The changing face of the economy has brought about many new things. An increase in entrepreneurship, an over-educated working class, and a shift in gender dynamics: the explosion of women breadwinners. While these are very exciting times, the shifts in roles can affect our relationships in ways we may not be prepared to deal with.
Many women in my family are the breadwinners, and for a variety of reasons. Some of it has to do with education, field of work, unemployment, or health related issues. I find myself in a similar situation as my partner is a musician, with a fluctuating income month to month. On the other hand, I work a steady full-time job, and also side hustle every chance I get. It is hard to juggle conflicting schedules, sporadic income, and house chores, but here are some tips to make it work as a woman breadwinner.
Work As a Team
When one member of a relationship spends more time making money, there should be a balance in the household chores that reflects this. From talking with other women breadwinners, I’ve realized that gender norms are still prevalent in other areas of the relationship. Some women breadwinners are still responsible for the majority of cooking and cleaning in the household, while still bringing in most of the income. Not all women want to bring home the bacon and then have to cook it too. It is important to discuss the distribution of responsibilities and divide proportionately in relation to time and income.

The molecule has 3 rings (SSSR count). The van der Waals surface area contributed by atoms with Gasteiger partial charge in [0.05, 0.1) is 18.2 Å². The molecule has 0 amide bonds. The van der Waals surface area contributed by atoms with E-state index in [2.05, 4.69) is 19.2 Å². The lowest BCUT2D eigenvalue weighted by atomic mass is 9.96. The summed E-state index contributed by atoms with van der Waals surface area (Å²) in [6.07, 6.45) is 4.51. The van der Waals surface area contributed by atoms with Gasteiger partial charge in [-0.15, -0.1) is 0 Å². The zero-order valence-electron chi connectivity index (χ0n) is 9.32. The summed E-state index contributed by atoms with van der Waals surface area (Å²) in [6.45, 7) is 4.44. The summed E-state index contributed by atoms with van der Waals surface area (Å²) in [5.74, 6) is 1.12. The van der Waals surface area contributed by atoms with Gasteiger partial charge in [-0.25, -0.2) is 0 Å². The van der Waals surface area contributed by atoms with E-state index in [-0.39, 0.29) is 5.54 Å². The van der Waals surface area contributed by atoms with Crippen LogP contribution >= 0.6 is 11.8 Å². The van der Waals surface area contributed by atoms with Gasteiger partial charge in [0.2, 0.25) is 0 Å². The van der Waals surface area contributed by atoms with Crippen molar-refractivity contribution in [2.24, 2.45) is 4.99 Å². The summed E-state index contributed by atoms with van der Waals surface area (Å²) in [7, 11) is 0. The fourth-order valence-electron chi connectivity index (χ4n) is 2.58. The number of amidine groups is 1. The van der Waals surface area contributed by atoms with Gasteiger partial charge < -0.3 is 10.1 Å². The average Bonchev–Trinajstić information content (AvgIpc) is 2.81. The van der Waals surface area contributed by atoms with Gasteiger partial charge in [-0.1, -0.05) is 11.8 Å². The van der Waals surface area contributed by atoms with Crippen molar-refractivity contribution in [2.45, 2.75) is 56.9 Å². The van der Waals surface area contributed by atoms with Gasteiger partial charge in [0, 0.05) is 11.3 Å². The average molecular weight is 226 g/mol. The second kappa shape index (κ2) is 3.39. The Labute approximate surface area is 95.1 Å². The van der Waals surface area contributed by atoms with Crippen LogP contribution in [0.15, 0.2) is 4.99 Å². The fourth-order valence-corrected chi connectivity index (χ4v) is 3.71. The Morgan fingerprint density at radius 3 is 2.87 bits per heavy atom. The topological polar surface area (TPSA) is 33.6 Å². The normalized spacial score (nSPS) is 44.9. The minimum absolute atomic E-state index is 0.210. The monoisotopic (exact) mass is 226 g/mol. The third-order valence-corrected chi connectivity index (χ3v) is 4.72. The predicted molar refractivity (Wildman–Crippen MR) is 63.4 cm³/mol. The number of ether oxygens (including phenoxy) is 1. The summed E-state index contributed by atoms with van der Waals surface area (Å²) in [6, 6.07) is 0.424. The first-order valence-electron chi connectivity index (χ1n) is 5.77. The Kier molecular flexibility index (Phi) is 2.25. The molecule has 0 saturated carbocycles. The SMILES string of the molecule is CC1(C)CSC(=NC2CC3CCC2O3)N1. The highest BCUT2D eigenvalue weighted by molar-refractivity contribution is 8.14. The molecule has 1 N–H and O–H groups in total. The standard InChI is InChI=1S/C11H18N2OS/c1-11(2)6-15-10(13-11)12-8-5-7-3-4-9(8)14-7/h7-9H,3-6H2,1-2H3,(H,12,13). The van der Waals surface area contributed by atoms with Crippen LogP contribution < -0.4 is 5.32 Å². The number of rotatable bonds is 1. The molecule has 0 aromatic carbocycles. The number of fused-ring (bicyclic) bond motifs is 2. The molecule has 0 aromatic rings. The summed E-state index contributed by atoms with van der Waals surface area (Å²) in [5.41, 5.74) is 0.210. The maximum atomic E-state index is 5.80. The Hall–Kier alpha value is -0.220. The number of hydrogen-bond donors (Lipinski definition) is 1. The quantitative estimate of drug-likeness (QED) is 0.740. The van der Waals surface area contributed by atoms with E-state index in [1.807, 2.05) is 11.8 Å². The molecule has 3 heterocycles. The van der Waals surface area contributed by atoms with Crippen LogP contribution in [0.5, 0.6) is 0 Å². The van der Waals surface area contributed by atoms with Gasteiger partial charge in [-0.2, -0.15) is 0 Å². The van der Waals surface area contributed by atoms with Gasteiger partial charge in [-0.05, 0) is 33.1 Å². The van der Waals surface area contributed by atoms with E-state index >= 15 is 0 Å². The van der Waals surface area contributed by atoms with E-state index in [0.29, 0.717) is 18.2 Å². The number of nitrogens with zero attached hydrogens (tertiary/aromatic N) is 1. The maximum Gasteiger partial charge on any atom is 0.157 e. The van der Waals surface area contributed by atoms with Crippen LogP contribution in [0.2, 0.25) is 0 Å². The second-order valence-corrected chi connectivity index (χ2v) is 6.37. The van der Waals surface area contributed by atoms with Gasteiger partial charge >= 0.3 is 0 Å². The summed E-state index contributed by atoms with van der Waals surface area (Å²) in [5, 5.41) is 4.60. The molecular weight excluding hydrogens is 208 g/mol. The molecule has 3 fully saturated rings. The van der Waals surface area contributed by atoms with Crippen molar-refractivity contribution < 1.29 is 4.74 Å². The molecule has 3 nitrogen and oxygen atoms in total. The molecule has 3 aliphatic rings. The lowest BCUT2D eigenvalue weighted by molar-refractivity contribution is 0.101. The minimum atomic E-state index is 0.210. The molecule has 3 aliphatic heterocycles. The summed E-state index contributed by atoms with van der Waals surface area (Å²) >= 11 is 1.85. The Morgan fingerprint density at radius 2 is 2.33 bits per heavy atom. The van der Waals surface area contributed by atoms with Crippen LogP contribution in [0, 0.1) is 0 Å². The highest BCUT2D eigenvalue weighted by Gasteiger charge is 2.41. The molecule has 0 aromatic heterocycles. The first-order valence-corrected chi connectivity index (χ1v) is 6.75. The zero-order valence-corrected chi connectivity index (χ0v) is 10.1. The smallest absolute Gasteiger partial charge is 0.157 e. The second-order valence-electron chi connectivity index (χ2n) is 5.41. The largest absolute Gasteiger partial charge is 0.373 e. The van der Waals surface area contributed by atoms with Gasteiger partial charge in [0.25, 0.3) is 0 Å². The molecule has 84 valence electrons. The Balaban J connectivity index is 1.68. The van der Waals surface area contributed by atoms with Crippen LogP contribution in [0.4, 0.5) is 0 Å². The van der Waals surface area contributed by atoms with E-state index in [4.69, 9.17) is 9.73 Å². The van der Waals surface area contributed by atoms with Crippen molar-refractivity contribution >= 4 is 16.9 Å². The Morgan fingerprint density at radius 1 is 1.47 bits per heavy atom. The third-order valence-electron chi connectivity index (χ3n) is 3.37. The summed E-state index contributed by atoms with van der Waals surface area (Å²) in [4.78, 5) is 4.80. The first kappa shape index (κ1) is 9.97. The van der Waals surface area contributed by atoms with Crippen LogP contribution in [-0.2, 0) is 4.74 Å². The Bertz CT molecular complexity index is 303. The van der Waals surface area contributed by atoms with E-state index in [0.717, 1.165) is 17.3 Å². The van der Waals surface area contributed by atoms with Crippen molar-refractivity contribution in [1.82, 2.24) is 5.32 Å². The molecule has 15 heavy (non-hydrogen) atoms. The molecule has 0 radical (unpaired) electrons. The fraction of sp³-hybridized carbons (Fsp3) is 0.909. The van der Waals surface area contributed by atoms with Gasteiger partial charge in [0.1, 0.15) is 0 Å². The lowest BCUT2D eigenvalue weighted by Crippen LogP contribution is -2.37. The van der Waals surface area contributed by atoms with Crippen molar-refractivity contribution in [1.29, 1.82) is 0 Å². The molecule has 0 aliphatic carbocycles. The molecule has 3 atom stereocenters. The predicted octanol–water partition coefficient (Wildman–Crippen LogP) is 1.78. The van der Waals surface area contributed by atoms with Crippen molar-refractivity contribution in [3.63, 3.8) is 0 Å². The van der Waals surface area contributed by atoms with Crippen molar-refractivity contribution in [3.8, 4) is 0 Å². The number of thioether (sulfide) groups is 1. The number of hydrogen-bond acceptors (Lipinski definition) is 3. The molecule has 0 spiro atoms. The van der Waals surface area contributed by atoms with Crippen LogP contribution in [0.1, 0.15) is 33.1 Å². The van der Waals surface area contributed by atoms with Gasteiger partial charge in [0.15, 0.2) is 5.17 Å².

Money Doesn’t Always Equal Power
In most cases, money equals power, but this can be problematic if it’s applied to relationships. The partner making more money shouldn’t dictate the other’s spending. Just because someone is not bringing in as much money doesn’t mean that they lose their say in the relationship or lose value as a person. Remember, money is a tool to enhance your relationship, not control it.
Fair or Equal?
For the longest time, my partner and I split everything in half as we wanted to be financial equals. It made sense to us and we didn’t question it. However, we recently decided that since I am making more money and spending more time away from home, it makes more sense for me to pay 60% of the rent.
Communicate & Adapt
Having a woman breadwinner as a partner can be hard on some men. It might be an issue of ego, or pride. For example, a male friend of mine shared his feelings about his relationship with his more successful wife. He felt like he wasn’t needed, and the insecurity caused friction in the relationship. Conversely, I’ve heard from women breadwinners who feel resentful because their partners weren’t picking up the slack around the house and they were burdened with all the household chores.
In addition, some women may feel disappointed that their partner can’t support them, considering this is a more traditional gender dynamic (a la Prince Charming). On the other hand, some women may feel guilty for making more money than their partners and feel as if they can’t celebrate their success.
To avoid these issues, couples need to communicate about their needs, shared goals, and their financial situation. Couples in nontraditional financial situations need to use a nontraditional approach to adapt, and that can’t be done if it is not being talked about.
In short, communication is key when it comes to love and money. For some women, being the breadwinner is temporary, while for others it might be permanent. At some point, the roles might reverse too. Relationships change, jobs change, and financial situations change, so it’s important to continue to evolve together.